BYU musicians bridge culture, language in Europe

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By WHITNEY EVANS

BUDAPEST, Hungary — Mountain Strings, BYU’s premier folk band, is in the middle of what most musicians would call a killer gig — touring central Europe.

This band put its skills to the test at a folk dance gala on Margaret Island on Saturday in Budapest, where the band performed a Hungarian piece it had learned only days before. Members of the band appeared calm and collected just before the show, making last-minute adjustments suggested by artist manager Jonathon Wood, himself a former BYU folk band member, and artistic director Edwin G. Austin Jr.

The band showed commitment and camaraderie as it prepared for the new number by taking time out of its sightseeing schedule to work together on the music. Band members have been seen playing their instruments in the hallways of their hotel and on their tour bus.

Photo by Stephanie Rhodes. Members from the Mountain Strings Band play while practicing with the International Folk Dance Team before marching in a parade in Hungary. BYU's International Folk Dance Ensemble is touring together through Central Europe.

Mountain Strings is accompanying the BYU International Folk Dance team on a month-long tour of Hungary, Croatia and the Czech Republic. Last week in Budapest, the band performed at a cultural arts center in a former Soviet Union military installation, at a fireside in a meetinghouse of The Church of Jesus Christ of Latter-day Saints, in a parade and at a large outdoor amphitheater.

In Provo, band members spent much of the last year playing music together six hours per week in a formal setting and numerous other hours informally. Under the direction of BYU part-time music faculty member and folk music director Mark Geslison, the musicians have learned to arrange new music, perform new styles and learn new arrangements as little as three days before a performance.

“[Mark] trains us quite well so when we’re on tour we can do all this stuff on our own,” said band vocalist, guitarist and accordion player Andrew Sorber. “We get put in situations where things are demanded of us that we’ve never had to do before. The fact that it works out always surprises me.”

On this tour of central Europe, music has proven to be a bridge across cultural divides and over language barriers. In Budapest on Saturday night, Mountain Strings band members joined with a professional band for the Hungarian State Folk Dance Ensemble in a performance filmed for local television. Several BYU students played along with the Hungarians on accordion and drums, among other instruments.

BYU band members and dancers put on a fireside Friday when they played music and sang and spoke their testimonies in English before a Hungarian-speaking audience. Bassist Tim Krumwiede said he used to wonder if a testimony could really be expressed through music, but his experiences in the folk band have convinced him they can be.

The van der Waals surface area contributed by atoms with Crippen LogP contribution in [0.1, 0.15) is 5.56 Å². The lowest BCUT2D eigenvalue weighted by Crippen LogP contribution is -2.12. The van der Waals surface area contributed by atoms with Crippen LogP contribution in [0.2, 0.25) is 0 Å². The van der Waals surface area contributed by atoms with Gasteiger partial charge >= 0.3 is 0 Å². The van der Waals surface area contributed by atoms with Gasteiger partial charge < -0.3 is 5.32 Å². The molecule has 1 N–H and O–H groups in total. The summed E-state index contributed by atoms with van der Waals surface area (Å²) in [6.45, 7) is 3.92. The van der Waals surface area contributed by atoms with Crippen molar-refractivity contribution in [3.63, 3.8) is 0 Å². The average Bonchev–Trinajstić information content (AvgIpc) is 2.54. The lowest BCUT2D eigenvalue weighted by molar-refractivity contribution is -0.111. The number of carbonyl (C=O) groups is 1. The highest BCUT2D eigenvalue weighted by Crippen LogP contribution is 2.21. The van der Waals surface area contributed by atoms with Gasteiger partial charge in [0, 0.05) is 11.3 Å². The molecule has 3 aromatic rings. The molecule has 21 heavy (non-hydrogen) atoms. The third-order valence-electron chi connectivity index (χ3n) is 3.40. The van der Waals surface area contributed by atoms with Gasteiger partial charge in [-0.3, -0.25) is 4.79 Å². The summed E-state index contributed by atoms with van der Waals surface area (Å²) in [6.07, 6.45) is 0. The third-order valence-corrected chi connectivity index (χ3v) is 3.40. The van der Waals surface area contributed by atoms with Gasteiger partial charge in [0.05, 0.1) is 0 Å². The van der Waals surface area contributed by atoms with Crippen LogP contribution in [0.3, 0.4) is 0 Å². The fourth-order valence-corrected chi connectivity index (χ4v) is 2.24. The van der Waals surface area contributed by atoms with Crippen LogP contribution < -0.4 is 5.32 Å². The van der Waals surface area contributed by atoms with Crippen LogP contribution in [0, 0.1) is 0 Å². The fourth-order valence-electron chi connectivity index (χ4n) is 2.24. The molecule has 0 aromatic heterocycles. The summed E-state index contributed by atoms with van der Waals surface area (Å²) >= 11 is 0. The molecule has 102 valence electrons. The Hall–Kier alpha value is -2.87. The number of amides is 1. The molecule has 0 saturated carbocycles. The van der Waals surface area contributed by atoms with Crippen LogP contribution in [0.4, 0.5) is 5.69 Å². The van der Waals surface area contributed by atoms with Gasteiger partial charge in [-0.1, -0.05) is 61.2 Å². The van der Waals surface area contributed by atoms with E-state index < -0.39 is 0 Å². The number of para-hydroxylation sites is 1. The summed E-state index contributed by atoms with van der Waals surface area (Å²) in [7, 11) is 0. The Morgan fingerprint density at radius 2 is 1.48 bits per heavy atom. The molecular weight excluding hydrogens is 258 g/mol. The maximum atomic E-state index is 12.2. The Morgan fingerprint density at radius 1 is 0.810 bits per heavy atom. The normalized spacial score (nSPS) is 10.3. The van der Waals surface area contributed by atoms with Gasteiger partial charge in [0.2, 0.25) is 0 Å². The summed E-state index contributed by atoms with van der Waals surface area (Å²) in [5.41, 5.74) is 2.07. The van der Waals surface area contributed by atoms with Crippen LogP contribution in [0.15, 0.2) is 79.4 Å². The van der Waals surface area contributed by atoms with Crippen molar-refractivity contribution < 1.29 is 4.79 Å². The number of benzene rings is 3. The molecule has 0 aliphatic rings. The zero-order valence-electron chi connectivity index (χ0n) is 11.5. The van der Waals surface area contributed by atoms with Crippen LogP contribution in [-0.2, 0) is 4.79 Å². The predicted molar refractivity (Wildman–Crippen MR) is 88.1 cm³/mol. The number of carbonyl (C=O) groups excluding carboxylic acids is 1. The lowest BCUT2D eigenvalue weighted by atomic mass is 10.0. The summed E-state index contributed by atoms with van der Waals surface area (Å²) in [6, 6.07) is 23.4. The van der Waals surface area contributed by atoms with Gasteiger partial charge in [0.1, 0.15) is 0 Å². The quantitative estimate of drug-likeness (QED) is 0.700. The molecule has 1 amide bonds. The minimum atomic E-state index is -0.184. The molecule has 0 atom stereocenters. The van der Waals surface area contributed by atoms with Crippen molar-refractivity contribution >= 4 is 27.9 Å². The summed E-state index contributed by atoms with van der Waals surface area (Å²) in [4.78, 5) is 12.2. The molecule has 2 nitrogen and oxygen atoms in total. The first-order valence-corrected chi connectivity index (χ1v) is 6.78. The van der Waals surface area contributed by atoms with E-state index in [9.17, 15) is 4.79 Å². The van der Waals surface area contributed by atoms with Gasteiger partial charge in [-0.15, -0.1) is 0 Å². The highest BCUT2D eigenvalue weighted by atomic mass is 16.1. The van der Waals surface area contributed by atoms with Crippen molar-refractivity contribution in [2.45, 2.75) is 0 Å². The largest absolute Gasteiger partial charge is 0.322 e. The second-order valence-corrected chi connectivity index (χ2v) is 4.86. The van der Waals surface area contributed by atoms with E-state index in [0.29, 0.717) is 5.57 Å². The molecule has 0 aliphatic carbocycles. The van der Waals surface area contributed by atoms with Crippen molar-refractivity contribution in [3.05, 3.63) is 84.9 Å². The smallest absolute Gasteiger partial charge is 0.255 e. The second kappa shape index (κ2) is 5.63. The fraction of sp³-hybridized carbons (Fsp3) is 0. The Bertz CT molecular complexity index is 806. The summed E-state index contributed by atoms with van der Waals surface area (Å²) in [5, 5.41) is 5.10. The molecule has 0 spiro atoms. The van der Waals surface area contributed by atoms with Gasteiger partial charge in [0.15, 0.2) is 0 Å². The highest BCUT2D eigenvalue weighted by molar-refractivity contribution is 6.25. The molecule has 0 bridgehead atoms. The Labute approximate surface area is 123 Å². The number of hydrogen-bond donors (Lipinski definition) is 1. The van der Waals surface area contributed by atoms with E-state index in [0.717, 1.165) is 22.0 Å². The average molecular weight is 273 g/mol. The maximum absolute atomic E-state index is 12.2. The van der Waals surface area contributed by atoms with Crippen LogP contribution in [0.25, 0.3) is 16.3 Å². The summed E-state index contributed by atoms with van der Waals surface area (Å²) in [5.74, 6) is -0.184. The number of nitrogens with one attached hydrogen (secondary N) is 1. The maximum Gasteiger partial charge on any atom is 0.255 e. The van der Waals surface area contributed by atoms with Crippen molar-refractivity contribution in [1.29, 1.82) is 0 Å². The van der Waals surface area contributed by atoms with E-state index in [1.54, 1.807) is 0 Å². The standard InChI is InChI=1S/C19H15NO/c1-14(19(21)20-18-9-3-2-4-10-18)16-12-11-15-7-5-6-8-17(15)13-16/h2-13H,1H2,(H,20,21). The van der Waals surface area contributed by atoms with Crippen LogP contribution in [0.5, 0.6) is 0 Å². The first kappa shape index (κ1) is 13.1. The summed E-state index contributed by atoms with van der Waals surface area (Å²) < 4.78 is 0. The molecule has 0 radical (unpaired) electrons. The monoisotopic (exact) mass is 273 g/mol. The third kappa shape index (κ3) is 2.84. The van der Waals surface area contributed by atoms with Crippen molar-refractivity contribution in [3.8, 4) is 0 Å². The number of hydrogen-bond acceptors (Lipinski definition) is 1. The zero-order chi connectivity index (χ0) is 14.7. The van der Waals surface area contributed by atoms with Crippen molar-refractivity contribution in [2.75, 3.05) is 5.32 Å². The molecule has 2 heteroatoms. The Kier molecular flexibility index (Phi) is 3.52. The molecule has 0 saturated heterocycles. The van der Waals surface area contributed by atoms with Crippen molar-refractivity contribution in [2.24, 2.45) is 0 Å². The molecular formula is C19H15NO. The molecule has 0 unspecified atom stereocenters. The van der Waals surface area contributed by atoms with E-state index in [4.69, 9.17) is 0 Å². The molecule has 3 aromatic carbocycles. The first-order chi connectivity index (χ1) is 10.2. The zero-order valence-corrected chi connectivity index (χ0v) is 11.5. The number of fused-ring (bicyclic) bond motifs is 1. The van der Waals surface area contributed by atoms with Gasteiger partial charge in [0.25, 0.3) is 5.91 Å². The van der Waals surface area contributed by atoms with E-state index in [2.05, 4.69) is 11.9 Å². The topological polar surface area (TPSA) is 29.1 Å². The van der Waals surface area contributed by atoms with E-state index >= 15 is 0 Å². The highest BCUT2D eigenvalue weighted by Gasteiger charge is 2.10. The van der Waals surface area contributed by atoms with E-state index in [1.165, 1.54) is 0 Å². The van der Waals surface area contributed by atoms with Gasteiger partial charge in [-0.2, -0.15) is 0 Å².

“The gospel has permeated our lives so well, and by playing our music we are sharing our lifestyle,” he said. “I don’t feel like I’m just saying that. I can really feel it.”

In their role as musicians for the BYU folk dancers, Mountain Strings members appear front and center on some big stages. Their skills as performers have delighted crowds around Budapest.

“This group helped me to see how fun performing can be,” said Erin Patterson, who plays the mandolin and guitar and sings harmony. “My belief is if it’s not entertaining to the audience, it’s not worth that much.”

While eclectic, the band members have successfully blended their musical influences — including Celtic, jazz, country, bluegrass and classical — to create a unique type of folk sound described by Krumwiede as being progressive while preserving the roots of traditional folk music.

Wood said the acoustic variety this group offers is what distinguishes it from other bands of its kind.

“They all come from different backgrounds but they really gel,” Wood said of the members of Mountain Strings. “Wow! How did this hodgepodge group of people become so tight and work so well?”

These differences have been their greatest strength, Sorber said.

“We all bring different stuff to the table and we all learn from each other,” he said. “The differences end up being the best thing we have.”

Ashlee Carroll, who plays the fiddle, is in her third year with Mountain Strings but will leave the band after the European tour to focus on schooling and preparing for graduation.

“It has literally been the biggest highlight of my college experience so far,” Carroll said.

The seven-member band, along with 27 dancers, planned to leave Budapest this morning en route to Prague in the Czech Republic, where it will perform several days before traveling to Croatia for additional performances.

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